Diese Datenbank enthält über 40.000 Dokumente zu Themen aus den Bereichen Formalerschließung – Inhaltserschließung – Information Retrieval.
© 2015 W. Gödert, TH Köln, Institut für Informationswissenschaft / Powered by litecat, BIS Oldenburg (Stand: 28. April 2022)
1Breeding, M.: Library systems report 2019 : cycles of innovation.[01.05.2019].
Abstract: The library technology industry, broadly speaking, shows more affinity toward utility than innovation. Library automation systems are not necessarily exciting technologies, but they are workhorse applications that must support the complex tasks of acquiring, describing, and providing access to materials and services. They represent substantial investments, and their effectiveness is tested daily in the library. But more than efficiency is at stake: These products must be aligned with the priorities of the library relative to collection management, service provision, and other functions.
Themenfeld: Bibliographische Software
Objekt: Koha ; FOLIO
2Breeding, M.: Next-generation discovery : an overview of the European scene.
In: Catalogue 2.0: the future of the library catalogue. Ed. by Sally Chambers. London : Facet Publ., 2013. S.37-64.
Abstract: In this chapter we will provide a brief overview of the features and general characteristics of this new genre of library software, focusing on the products that have been deployed or developed in the United Kingdom and other parts of Europe. Some of these projects include adoption of commercial products from international vendors such as Serials Solutions, EBSCO, Ex Libris, or OCLC and others involve locally-developed software or implementation of open source products.
3Breeding, M.: Thinking about your next OPAC.
In: Computers in libraries. 27(2007) no.4, S.28-31.
(The systems librarian)
Abstract: It's clear that today's typical library users are Web-sawy and have very high expectations. Librarians need to offer interfaces on Web sites that match or exceed those found on the commercial Web. Paired with high-quality content that's selected and created by librarians, a state-of-the-art Web interface is a compelling destination for users.
4Breeding, M.: ¬The birth of a new generation of library interfaces.
In: Computers in libraries. 27(2007) no.9, S.34-.
(The systems librarian)
Abstract: Over the last couple of years, there has been a surge of activity in the library automation arena directed toward improved user interfaces. As Breeding looks at the events and activities that have transpired over the last year or so, Breeding sees an incredible amount of progress in creating interfaces that help librarians compete better in an ever more crowded landscape of information providers. It's strategically important for libraries to have technologies in place that will optimize delivery of content and services in the context of today's Web. Breeding believes that failure to make progress in this area can foster a creep of irrelevancy as potential users increasingly rely on information resources provided by entities other than libraries.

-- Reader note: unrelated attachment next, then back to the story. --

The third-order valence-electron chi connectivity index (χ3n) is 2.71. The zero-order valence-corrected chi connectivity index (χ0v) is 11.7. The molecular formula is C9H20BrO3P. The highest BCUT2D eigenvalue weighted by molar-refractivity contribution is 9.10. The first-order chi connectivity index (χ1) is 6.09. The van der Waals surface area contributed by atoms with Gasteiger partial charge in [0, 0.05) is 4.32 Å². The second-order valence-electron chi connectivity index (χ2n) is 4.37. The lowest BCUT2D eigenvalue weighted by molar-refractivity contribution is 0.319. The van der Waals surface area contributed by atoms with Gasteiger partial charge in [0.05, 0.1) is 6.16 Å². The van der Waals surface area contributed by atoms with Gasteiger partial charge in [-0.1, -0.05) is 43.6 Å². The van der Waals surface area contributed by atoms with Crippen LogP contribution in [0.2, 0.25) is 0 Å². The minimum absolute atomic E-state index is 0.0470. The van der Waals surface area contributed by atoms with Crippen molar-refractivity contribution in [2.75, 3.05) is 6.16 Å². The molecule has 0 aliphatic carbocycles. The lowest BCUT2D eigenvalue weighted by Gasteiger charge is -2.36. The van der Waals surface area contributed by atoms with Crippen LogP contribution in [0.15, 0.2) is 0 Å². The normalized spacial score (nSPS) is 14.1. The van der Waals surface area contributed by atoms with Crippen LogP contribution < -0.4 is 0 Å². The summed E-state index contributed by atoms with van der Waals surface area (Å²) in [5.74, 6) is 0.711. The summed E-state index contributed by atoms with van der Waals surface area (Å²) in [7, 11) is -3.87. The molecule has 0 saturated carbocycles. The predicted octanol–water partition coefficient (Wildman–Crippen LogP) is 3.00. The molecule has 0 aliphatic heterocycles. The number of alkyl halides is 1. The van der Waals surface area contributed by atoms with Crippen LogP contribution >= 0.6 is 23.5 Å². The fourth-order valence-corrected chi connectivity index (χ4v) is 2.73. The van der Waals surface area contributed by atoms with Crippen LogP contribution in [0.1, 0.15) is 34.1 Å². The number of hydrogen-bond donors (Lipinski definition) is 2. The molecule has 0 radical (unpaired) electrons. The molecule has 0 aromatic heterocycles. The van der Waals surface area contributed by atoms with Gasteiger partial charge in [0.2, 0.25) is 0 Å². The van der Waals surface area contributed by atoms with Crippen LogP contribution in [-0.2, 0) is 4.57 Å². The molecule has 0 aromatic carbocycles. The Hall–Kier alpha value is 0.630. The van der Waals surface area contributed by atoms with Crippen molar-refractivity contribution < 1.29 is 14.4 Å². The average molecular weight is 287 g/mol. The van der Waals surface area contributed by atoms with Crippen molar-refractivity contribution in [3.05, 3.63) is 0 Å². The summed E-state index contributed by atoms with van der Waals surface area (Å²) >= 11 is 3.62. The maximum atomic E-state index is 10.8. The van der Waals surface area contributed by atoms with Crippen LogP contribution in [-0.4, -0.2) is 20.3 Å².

Themenfeld: OPAC ; Suchoberflächen
5Breeding, M.: Library software : a guide to the current commercial products.1997 update.
In: Library software review. 16(1997) no.4, S.261-276.
Abstract: Directory of library software giving applications and vendor details
6Breeding, M.: TCP/IP for the Internet : the complete buyer's guide to micro-based TCP/IP software.
Westport, CT : Mecklermedia, 1994. xxx S.
Abstract: TCP/IP is the standard network protocol for data transmission over the global Internet. With the explosive new interest by cooperations, educational institutions, demand for TCP/IP products has surged. The selection of the right TCP/IP package can be a daunting task, however - differences among products involve many technical details. TCP/IP for the Internet, the first book to evaluate these disparate softwares, offers the reader in-depth, descriptive reviews of the major packages available for a full range of UNIX, DOS, Windows, and Macintosh platforms
7Breeding, M.: OCLC connectivity : current models, network integration, and future directions.
In: OCLC micro. 8(1992) no.4, S.28-36.
Abstract: Libraries that use the bibliographic services of OCLC may select from a variety of connectivity options. OCLC offers its customers the workstation equipment, communications devices, cabling, and software necessary to use its services. It is often the case, however, that libraries end up implementing a network of OCLC equipment that is independent of, and isolated from, other networks that the library may use. Suggests alternatives that libraries might implement to create a unified network of diverse services in which OCLC is one service among a variety of electronic resources. Focuses on methods implemented at Vanderbilt University to use its local area networks